Synopsis:

A NOBLE DAUGHTER.

A FORMER SLAVE.

SCORCHED EARTH AND DANGEROUS GAMES

“Jura imagined it sounded like rain.”

Juggling death is nothing new for seventeen-year-old Jura, daughter of the First of the Thirteen, successive rulers of the Republic of the Sand Sea. However, when a blood chain ensnares her father, she is thrust into the seat of power and forced to rule her elders.

To Tylak, water had never tasted sweeter.”

Jura must track down her father’s assassin and balance a country on the verge of collapse. To find the Prince of Shadows and uncover the truth, Jura puts her trust in Tylak, a former slave accused of stealing from the Everflame—a man she once condemned to death.

In a world where water is currency and enemies lurk around every corner, Jura will use her wits or risk igniting a world war.


1. First, tell us a little about yourself. When did you want to become an author? What inspires you to do what you do? Who are you?

I’ve never wanted to be anything else. My aunt (who is only 8 months older than me) learned to read before I did and I remember being insanely jealous of the skill. I wrote my first story when I was around four or five years old. It was about dinosaurs. I’m pretty sure my grandmother has that yellow legal pad floating around somewhere.

2. What are some quirky and or unique aspects about you and your writing?

Well, when I get consumed by a scene it’s hard to think of anything else, I must write the scene down immediately! However, I don’t plot out my stories, I prefer to let the characters tell me what to say. Unfortunately, I’ve found that the characters don’t always know what’s best for the plot. Whenever I find myself stuck in a scene I go outside and pace around my deck, usually while on the phone with my (oh so patient) sister. I’m trying to get better at outlining but I fear it will always be a struggle for me.

3. RCP “was founded in 2016 to showcase quality fiction, diverse stories, and unexpected protagonists.” What does that mean to you?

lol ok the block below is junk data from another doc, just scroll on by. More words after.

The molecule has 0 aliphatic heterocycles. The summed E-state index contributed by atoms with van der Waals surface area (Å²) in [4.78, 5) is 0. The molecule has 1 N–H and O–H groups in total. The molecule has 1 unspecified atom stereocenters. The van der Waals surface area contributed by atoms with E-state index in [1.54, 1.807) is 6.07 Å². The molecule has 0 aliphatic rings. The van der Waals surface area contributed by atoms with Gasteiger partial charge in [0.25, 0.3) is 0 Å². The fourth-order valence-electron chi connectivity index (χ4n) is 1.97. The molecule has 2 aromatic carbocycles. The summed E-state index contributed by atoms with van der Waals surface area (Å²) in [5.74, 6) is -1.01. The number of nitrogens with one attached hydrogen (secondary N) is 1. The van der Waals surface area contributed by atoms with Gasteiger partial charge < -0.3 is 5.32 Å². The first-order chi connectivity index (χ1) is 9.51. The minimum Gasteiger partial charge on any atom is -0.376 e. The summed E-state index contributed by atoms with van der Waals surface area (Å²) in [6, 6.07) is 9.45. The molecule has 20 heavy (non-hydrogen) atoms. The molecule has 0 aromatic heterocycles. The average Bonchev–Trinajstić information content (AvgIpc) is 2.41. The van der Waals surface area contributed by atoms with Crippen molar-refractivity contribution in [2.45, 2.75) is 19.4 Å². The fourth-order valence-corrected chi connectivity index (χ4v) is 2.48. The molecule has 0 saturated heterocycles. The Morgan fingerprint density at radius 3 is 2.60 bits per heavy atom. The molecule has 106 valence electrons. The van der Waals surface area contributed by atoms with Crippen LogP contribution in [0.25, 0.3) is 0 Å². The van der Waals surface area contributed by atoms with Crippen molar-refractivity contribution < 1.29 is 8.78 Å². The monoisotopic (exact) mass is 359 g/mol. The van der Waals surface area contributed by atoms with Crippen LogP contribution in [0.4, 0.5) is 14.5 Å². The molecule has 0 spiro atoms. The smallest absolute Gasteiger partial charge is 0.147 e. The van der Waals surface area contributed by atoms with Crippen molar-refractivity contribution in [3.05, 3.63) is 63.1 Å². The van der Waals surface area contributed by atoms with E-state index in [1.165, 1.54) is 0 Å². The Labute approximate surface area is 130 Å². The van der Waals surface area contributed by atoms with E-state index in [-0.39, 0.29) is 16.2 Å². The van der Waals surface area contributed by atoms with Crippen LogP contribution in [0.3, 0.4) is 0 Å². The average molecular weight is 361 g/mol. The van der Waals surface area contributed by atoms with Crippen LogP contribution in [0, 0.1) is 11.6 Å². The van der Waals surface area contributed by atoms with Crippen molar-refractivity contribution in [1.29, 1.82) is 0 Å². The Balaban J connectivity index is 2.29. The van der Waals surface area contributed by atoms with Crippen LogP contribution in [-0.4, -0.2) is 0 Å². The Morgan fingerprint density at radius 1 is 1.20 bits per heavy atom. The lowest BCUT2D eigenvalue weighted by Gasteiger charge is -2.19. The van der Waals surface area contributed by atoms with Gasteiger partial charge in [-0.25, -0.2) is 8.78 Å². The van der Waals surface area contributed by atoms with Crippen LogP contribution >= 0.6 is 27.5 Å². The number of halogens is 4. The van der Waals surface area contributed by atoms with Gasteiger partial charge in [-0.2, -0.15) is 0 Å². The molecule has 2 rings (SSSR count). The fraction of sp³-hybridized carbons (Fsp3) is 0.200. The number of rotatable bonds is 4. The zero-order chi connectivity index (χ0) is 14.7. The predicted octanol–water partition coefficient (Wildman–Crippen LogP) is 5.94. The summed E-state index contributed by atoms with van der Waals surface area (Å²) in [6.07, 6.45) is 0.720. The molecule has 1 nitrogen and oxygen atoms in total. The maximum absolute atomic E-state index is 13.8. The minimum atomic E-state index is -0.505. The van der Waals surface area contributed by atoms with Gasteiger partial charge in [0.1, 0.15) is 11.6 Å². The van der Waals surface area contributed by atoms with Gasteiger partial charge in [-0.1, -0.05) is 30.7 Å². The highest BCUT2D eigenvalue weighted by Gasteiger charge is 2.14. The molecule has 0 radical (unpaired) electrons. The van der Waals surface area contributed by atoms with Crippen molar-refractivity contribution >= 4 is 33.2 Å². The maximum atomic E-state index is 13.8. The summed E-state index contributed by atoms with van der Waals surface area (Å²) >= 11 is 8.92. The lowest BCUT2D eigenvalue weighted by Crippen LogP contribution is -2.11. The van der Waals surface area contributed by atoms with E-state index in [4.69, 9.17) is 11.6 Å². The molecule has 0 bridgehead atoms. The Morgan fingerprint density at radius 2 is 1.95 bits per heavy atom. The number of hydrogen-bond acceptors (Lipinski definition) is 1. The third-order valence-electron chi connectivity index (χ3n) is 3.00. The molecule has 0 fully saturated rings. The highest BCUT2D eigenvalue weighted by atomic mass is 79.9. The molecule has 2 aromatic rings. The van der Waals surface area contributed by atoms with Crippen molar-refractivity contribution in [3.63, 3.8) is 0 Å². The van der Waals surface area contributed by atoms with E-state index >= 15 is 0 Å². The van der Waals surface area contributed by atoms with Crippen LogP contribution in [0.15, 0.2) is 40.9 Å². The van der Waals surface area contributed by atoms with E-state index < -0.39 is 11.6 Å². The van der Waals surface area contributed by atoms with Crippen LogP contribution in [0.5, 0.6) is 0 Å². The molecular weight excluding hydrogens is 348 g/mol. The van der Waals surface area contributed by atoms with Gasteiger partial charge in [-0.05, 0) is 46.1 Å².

I think in today’s world it is increasingly important to share diversity in fiction. We’re so fortunate to live in a world that can share information faster than it takes to whisper Google. I think readers are ready to meet unique characters who are a departure from the genre stereotypes. I find it easier to connect with protagonists with realistic flaws; no character is purely good or heroic and no character is purely evil. Ignited has several different points of view and readers discover its world through the eyes of characters from varying characters each with their own unique outlook on the plot.

4. What do you think makes a great young adult title? How do you think the first two books in your four book series Ignited and Submerged fit into or vary from that description?

If there is a formula for what makes a great young adult title I’d like to know it! I suppose what makes a title great is in its ability to clearly and quickly excite the reader and hint toward the book’s plot. I hope Ignited and Submerged give the reader a sense of action and excitement as well as give hints toward its plot.

5. How has writing affected your outlook on things? Has it made you take chances or see things in a different light?

Writing has given me a wider perspective, I tend to look at things from different points of view because I love diving into the minds of two differing characters. I also think it has affected me in the sense that everything is a story to me. I see or hear something and my natural reaction is what if